And about six weeks after wrapping up the episode of Do I Have a Potentially Life-Threatening Disease?, I learned that my father had died. I learned this news on Father’s Day, so I may possibly hate Father’s Day forever, and I guess I’ll see how I feel the next time it rolls around. People have asked how I’m doing with that, and I’m okay, mostly. I won’t make it through this paragraph without crying, but maybe you’ll have better luck than I have. That night, after that horrible, blurry afternoon when my cousin broke the news to me, I went home, and a friend came over to see me. We went for a drive, and then a walk, and then we wound up sitting in the park by the waterfall. I looked out at the field where kids used to play soccer, but it has, over the past few years, turned into a soggy marshland, and that night, the tall grasses were full of fireflies. And I thought how terrible it is to be alive, and how beautiful. Sometimes it’s more terrible, and sometimes it’s more beautiful, and you know? Sometimes it’s a toss-up.
I don’t know how I’m doing about that, about my dad, about not being able to figure out how to say goodbye in any sort of meaningful way that makes me feel like I have some closure. I guess I’m doing as well as I can do. But I’ll be honest. My heart broke that day. My heart has broken before, and it always heals, but it’s never the same again.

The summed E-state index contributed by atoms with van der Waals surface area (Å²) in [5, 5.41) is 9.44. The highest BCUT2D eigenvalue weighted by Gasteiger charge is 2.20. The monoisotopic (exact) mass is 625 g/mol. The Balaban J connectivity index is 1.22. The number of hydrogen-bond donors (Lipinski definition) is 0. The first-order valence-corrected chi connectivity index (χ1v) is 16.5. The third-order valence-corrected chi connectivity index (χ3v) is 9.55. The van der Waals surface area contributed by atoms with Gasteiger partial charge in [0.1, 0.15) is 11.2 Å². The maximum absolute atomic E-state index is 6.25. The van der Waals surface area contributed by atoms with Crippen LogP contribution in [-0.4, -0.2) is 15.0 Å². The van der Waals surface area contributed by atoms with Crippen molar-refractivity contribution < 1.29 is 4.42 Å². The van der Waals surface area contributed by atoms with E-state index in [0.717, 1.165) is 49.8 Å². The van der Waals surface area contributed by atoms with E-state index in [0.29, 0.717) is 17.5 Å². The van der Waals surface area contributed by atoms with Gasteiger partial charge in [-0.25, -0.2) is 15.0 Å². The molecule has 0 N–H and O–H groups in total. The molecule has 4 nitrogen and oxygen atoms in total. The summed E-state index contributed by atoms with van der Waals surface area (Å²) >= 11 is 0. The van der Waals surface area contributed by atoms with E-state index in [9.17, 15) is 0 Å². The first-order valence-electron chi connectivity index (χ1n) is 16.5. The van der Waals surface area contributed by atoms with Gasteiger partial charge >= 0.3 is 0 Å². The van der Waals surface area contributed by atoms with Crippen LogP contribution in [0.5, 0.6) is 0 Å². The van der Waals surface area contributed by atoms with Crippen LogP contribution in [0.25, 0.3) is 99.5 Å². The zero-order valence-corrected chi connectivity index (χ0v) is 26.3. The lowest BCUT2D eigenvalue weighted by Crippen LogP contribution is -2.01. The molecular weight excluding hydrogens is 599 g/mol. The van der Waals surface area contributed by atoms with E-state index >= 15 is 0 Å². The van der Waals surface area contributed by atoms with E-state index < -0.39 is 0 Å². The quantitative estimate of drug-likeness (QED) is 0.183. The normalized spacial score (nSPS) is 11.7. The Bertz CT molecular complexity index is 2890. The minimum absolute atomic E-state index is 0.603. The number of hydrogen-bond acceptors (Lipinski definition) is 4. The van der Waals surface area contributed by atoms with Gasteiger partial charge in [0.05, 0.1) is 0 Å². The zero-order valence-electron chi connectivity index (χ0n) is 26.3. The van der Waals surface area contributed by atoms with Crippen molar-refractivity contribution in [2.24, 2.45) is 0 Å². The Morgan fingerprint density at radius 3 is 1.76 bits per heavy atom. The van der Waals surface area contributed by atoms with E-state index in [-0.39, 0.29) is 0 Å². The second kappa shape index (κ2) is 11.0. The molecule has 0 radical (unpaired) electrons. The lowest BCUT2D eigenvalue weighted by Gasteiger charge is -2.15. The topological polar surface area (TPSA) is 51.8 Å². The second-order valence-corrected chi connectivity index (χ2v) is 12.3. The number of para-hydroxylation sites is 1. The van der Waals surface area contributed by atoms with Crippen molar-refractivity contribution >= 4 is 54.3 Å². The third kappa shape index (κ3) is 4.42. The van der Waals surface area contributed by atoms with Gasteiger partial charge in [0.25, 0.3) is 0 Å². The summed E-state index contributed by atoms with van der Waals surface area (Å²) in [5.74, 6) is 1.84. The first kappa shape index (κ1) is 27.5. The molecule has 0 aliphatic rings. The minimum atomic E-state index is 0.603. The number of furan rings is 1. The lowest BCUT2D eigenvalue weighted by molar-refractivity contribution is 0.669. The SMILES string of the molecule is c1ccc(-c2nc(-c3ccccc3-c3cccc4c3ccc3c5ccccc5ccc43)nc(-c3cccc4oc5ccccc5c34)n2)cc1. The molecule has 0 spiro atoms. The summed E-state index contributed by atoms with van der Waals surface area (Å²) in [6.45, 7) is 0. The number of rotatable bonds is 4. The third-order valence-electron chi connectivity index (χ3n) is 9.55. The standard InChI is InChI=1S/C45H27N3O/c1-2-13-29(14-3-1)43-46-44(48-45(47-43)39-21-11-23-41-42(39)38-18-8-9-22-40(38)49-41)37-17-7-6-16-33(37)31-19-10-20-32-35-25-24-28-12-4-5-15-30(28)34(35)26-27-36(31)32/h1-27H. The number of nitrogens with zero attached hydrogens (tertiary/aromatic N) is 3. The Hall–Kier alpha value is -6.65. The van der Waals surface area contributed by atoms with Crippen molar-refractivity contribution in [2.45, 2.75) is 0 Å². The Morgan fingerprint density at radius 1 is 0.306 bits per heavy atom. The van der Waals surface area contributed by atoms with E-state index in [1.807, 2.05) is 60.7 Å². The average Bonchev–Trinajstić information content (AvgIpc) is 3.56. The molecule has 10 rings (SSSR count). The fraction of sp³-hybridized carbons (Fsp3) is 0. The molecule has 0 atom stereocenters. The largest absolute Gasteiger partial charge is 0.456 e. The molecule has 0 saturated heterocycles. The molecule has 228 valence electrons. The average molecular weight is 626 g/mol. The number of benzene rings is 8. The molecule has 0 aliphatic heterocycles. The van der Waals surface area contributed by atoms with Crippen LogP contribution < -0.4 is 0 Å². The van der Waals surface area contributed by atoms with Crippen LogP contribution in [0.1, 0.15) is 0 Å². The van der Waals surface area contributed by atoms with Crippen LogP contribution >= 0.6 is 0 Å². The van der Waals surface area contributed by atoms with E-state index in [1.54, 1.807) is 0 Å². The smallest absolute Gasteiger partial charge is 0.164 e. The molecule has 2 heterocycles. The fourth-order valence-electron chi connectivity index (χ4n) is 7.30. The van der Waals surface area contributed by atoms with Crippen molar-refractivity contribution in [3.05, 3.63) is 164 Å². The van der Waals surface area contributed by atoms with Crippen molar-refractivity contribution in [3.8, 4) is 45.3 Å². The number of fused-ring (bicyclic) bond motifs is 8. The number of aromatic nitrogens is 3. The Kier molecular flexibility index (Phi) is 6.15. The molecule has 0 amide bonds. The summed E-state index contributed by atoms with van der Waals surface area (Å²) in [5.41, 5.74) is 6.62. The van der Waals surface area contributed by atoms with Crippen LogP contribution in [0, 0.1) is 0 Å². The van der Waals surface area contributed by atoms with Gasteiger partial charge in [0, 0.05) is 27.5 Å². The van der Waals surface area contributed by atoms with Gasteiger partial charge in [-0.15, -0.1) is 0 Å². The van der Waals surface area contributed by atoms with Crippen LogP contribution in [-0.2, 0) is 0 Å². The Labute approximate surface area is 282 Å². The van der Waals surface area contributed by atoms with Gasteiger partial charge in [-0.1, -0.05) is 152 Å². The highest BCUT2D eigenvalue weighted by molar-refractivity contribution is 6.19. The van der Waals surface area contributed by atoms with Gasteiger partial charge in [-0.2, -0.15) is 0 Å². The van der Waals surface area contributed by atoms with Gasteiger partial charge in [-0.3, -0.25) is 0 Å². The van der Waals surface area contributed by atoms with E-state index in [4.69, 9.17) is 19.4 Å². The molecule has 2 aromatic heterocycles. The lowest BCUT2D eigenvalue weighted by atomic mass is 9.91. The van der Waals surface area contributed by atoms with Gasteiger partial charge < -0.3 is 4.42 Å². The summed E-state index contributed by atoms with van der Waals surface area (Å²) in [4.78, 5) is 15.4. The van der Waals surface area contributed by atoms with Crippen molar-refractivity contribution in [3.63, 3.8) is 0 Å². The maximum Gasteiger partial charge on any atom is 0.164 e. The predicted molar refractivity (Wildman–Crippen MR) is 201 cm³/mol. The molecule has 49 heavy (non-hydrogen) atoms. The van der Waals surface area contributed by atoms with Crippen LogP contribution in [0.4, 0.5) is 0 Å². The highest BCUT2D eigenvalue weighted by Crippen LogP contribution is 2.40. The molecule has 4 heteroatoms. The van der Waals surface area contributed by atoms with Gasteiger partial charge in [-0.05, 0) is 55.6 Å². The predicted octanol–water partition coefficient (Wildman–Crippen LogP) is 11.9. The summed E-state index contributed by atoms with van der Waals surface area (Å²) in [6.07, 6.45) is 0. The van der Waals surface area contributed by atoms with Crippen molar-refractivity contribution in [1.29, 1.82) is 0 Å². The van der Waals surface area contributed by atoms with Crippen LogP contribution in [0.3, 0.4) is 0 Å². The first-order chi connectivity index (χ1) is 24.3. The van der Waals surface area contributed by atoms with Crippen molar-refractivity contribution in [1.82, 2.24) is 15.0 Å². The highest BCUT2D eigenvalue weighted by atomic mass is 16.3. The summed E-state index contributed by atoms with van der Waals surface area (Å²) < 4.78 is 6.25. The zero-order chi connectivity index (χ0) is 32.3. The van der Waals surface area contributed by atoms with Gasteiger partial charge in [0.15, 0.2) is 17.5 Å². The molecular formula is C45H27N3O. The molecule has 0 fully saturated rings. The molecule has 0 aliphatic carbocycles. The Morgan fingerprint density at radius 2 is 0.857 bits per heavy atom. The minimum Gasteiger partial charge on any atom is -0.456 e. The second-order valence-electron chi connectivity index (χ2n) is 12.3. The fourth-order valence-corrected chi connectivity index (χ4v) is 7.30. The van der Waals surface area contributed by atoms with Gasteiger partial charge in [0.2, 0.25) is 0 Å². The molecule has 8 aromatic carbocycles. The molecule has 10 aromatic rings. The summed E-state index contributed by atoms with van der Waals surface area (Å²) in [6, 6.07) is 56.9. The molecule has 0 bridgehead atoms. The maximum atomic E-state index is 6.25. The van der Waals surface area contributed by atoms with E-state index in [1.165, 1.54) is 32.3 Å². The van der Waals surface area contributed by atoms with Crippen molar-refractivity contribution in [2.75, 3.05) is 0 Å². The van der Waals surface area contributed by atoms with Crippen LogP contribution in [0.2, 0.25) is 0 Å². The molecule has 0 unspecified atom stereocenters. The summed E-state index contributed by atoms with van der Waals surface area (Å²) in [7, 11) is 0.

But yeah, I’m okay, mostly.
And hey, it’s not all death and cancer scares! Aside from the new job and the play (and the death and the cancer scare), I have had some fun. I’ve looked at art, bought some fantastic shoes, read some good books. I’ve gone to the movies and to the beach. I’ve seen Soundgarden (my teenage rock icons, and I was so close to the stage that when I thought I made eye contact with Chris Cornell for a second, I may even not have been entirely delusional), Ben Folds (seriously, he did a plank on the piano), Dawes (it was a good show and also it was sweltering in there) and Yeah Yeah Yeahs (I really am pretty sure that Karen O is a ninja… a water-spitting, glitter-confetti-throwing, giggling ninja). There have been haircuts and pedicures and nights out where I’m at the table with the people having way too much fun. There has been beer and there has been ice cream, though I don’t think ever at the same time, which is probably for the best. I’ve reconnected with some old friends, and made some new friends and realized how great all of them are. I’ve laughed and I’ve cried and I’ve laughed until I cried and I’ve cried until I laughed.
And it’s been a year. And that living thing, I just keep doing it. And now I’m 34, holy shit, but I still get carded sometimes, so I guess it’s ok, even if my hair is grayer and sometimes when I stand up after I’ve been sitting for awhile my knees make wonderful popping noises.
Also, David Sedaris is so happy I’m alive.
It’s terrible and it’s beautiful and I’m happy about it too.